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Old 01-21-2010, 08:34 AM   #41
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Originally Posted by etang789 View Post
Anymore picture of your porting job?
+1

I started on my head last night after getting all the valves out...and could use pointers.

I know to hit all the points that Braineack and the Hakuna guy (Larry?) talk about...but am unsure as to how much material I can take out of the runners.

Right now I'm just bowl-blending and removing casting ridges.
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Old 01-21-2010, 09:12 AM   #42
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I'm not entirely sure how good my port job would be for a turbo charged application. I removed a lot of material from the top of the runners in order to straighten the run into the cylinder ( if pat were still here he would no doubt disapprove). If I could I would probably weld some material back on the bottom to regain some port velocity. I also re-shaped the web between the two valve "runners" at the bottom of the port. ATM I'm busy making a tool to cut the valve seat throat wider to accomodate the larger valves before I cut new angles on the seat. It's basically going to be an end mill ground with a small chamfer ground on the tips mounted on a mandrel the same diameter as a valve stem.
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Old 01-21-2010, 09:14 AM   #43
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I removed a lot of material from the top of the runners in order to straighten the run into the cylinder ( if pat were still here he would no doubt disapprove).
I've heard this since the days I was into musclecars...and was considering the same. I've heard you can find coolant and oil passages easily though...
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Old 01-21-2010, 09:26 AM   #44
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Measuring is your freind. With the thermostat housing removed you can see the "back" of the ports in the water jacket. Use large calipers (big bow legged things not a vernier) and you can see how much material you have to play with in the bowls. Most of the material that has to be removed to straighten comes from the bit that protrudes from the main casting so no danger there. I was fortunate enough to have access to ultrasonic NDT equipment at work to measure the depth of the water jacket in other places.
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Old 01-21-2010, 12:46 PM   #45
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Ok next series of questions. I have pulled the crank now and gone over it with the micrometer. Endfloat and main bearings are perfect at just above mid limit and the surface looks good. The rod jornals have a nice surface on them but are close to bottom limit. The rod shells show the expected polishing at the top and bottom. Can I assume that this is all ok to go ahead with seeing as it's all within haynes manual tolerances?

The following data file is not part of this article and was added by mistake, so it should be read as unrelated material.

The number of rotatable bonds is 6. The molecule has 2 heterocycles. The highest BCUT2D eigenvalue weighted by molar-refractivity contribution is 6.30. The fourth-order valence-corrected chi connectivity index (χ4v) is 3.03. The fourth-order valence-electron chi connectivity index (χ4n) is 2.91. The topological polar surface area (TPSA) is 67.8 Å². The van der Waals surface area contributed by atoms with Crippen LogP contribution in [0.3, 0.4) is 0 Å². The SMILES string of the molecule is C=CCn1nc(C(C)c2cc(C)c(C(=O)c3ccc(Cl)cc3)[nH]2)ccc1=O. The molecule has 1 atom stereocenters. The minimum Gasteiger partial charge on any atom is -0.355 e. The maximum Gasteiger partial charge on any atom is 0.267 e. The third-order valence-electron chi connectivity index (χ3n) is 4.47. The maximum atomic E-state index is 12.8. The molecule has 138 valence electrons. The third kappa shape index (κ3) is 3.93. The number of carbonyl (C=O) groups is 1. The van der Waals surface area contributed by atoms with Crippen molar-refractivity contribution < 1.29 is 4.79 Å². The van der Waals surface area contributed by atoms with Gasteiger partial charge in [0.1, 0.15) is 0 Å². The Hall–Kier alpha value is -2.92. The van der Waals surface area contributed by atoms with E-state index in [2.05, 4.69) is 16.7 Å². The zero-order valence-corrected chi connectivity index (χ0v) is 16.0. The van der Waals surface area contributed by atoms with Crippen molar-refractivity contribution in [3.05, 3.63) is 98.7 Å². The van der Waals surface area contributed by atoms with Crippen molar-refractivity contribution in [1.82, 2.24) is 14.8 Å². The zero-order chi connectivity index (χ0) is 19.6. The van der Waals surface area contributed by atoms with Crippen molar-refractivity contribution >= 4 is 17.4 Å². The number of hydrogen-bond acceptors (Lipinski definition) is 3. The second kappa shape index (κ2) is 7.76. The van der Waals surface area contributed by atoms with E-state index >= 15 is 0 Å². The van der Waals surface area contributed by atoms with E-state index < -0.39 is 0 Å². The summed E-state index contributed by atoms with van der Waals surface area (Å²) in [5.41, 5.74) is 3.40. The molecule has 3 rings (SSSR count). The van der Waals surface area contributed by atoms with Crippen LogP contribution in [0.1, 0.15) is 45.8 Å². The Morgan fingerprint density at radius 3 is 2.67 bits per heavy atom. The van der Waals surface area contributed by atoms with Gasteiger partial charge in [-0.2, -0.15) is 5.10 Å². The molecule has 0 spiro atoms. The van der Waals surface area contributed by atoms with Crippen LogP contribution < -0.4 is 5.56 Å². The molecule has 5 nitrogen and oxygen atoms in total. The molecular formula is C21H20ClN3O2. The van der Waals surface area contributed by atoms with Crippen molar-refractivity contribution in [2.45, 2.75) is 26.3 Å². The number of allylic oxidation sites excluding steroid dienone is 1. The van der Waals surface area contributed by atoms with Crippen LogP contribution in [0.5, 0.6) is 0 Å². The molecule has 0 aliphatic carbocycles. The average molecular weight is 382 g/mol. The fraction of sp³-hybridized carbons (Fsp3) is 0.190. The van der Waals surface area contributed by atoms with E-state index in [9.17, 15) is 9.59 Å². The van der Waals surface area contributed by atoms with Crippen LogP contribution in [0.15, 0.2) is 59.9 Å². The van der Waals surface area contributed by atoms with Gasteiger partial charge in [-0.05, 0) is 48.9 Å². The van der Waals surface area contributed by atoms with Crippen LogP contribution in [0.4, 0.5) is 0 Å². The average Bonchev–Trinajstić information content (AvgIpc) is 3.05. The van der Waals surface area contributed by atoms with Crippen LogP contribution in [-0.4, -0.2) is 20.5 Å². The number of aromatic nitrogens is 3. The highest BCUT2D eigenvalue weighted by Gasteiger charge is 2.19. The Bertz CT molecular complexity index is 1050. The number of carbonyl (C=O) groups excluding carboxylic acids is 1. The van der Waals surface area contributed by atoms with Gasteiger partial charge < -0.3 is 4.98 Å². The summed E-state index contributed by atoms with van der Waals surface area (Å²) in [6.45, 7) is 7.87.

Also my oil seals seem to have worn slight polished grooves in their "journals" front and back and the haynes manual seems to get a bit enthusiastic over this saying that the crank should be ground and a sleeve pressed on! This seems extreme, I mean it wasn't actually leaking before I tore the motor down. Any opinions? I'm going with "if it ain't broke don't fix it" for now until Im told otherwise.

Tia
Since no one has chimed in yet...

On the crank, I'd have the rod/main journals polished and leave it alone. As for the seal areas, sometimes you can press the seal in a little less (or further) to get the lip out of that groove. There are also "seal saver" pieces which look like a super thin tube with a flange that's been scored. You drive the tube on and then crack off the pre-scored flange leaving you a new seal area. We used these pretty commonly on old Brit engines, since after 40 or 50 years the seal areas get some pretty large grooves... and they weren't known for sealing well when new. No idea where you'd get them in the UK however. Here's an example of what I'm talking about... not our application but you get the idea. Amazon.com: National Seal 99372 Crankshaft Oil Seal: Automotive
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Old 01-22-2010, 04:37 PM   #46
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Thanks for the info Renn, I haven't seen those before despite working on quite a few old brit engines myself. The way we always looked at it was "its designed to leak as a form of corrosion protection" I have never yet found an MG with a rusty sump

In other news unfortunately I won't be getting +1mm valves atm. I bought some second hand from pschmidt that he pulled from a spare head but unfortunately despite his machinists assurances, they're toast. He has been very kind and refunded the total amount despite me telling him to keep the shipping costs (thank you very much Patrick).

The reason I bring this to peoples attention is they are toast in a very abnormal way and I really want to know what happened to them. The exhaust valves look reasonable, there is no shiny seat margin on them but they look like they might lap in or at a push need grinding. But the inlet valves are frazzled. All of them have grooves in the seats and on some the outer 0.5mm has been completely eroded.

WTF happened!? I have never known intake valves to go before the exhaust.

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Also take a look at my now not so standard flywheel.

Spent a few hours playing on the big centre lathe at work and managed to add 4lbs of lightness (now weighs in at 16lbs, not bad for cast iron) with possibly more to come if I feel the need. Now I just need to balance it.

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